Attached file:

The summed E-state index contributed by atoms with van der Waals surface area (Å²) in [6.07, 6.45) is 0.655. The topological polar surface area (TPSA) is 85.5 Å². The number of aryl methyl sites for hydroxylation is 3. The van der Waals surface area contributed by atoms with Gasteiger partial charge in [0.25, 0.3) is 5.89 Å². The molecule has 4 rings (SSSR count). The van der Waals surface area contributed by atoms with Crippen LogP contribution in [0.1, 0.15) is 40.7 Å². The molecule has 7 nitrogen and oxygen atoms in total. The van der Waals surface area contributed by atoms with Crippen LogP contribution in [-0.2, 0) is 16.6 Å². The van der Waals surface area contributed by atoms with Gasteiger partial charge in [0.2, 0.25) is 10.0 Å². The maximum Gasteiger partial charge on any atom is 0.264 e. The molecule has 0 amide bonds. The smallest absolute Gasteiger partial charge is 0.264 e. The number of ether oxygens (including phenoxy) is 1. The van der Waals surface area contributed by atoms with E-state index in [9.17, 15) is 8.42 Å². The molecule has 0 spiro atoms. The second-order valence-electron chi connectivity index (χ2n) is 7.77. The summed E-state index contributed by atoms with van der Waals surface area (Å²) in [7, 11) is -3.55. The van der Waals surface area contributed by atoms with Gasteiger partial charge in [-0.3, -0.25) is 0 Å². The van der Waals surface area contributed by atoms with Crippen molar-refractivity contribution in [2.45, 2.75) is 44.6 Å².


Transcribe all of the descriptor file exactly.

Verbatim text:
The summed E-state index contributed by atoms with van der Waals surface area (Å²) in [6.07, 6.45) is 0.655. The topological polar surface area (TPSA) is 85.5 Å². The number of aryl methyl sites for hydroxylation is 3. The van der Waals surface area contributed by atoms with Gasteiger partial charge in [0.25, 0.3) is 5.89 Å². The molecule has 4 rings (SSSR count). The van der Waals surface area contributed by atoms with Crippen LogP contribution in [0.1, 0.15) is 40.7 Å². The molecule has 7 nitrogen and oxygen atoms in total. The van der Waals surface area contributed by atoms with Crippen LogP contribution in [-0.2, 0) is 16.6 Å². The van der Waals surface area contributed by atoms with Gasteiger partial charge in [0.2, 0.25) is 10.0 Å². The maximum Gasteiger partial charge on any atom is 0.264 e. The molecule has 0 amide bonds. The smallest absolute Gasteiger partial charge is 0.264 e. The number of ether oxygens (including phenoxy) is 1. The van der Waals surface area contributed by atoms with E-state index in [9.17, 15) is 8.42 Å². The molecule has 0 spiro atoms. The second-order valence-electron chi connectivity index (χ2n) is 7.77. The summed E-state index contributed by atoms with van der Waals surface area (Å²) in [7, 11) is -3.55. The van der Waals surface area contributed by atoms with Gasteiger partial charge in [-0.3, -0.25) is 0 Å². The van der Waals surface area contributed by atoms with Crippen molar-refractivity contribution in [2.45, 2.75) is 44.6 Å².